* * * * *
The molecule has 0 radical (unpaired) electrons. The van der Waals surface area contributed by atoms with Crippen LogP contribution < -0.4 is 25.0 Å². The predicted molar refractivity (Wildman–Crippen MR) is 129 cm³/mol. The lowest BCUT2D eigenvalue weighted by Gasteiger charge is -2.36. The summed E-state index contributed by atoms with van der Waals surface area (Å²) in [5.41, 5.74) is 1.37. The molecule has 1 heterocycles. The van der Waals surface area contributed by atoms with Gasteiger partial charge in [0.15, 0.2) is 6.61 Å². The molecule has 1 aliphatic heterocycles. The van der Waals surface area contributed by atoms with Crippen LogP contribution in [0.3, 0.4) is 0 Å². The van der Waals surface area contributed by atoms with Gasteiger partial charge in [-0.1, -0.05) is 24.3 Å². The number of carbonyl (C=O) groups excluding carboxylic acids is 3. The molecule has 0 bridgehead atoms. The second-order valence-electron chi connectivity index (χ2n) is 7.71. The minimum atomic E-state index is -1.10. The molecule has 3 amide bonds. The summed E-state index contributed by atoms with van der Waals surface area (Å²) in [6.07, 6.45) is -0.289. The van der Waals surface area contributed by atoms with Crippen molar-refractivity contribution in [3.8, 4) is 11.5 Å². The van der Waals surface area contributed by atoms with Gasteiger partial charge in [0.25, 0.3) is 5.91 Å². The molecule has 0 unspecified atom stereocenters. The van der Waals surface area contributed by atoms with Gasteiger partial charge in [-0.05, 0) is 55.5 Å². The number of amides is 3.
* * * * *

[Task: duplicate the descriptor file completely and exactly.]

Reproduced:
The molecule has 0 radical (unpaired) electrons. The van der Waals surface area contributed by atoms with Crippen LogP contribution < -0.4 is 25.0 Å². The predicted molar refractivity (Wildman–Crippen MR) is 129 cm³/mol. The lowest BCUT2D eigenvalue weighted by Gasteiger charge is -2.36. The summed E-state index contributed by atoms with van der Waals surface area (Å²) in [5.41, 5.74) is 1.37. The molecule has 1 heterocycles. The van der Waals surface area contributed by atoms with Gasteiger partial charge in [0.15, 0.2) is 6.61 Å². The molecule has 1 aliphatic heterocycles. The van der Waals surface area contributed by atoms with Crippen LogP contribution in [0.3, 0.4) is 0 Å². The van der Waals surface area contributed by atoms with Gasteiger partial charge in [-0.1, -0.05) is 24.3 Å². The number of carbonyl (C=O) groups excluding carboxylic acids is 3. The molecule has 0 bridgehead atoms. The second-order valence-electron chi connectivity index (χ2n) is 7.71. The minimum atomic E-state index is -1.10. The molecule has 3 amide bonds. The summed E-state index contributed by atoms with van der Waals surface area (Å²) in [6.07, 6.45) is -0.289. The van der Waals surface area contributed by atoms with Crippen molar-refractivity contribution in [3.8, 4) is 11.5 Å². The van der Waals surface area contributed by atoms with Gasteiger partial charge in [0.25, 0.3) is 5.91 Å². The molecule has 0 unspecified atom stereocenters. The van der Waals surface area contributed by atoms with Gasteiger partial charge in [-0.05, 0) is 55.5 Å². The number of amides is 3.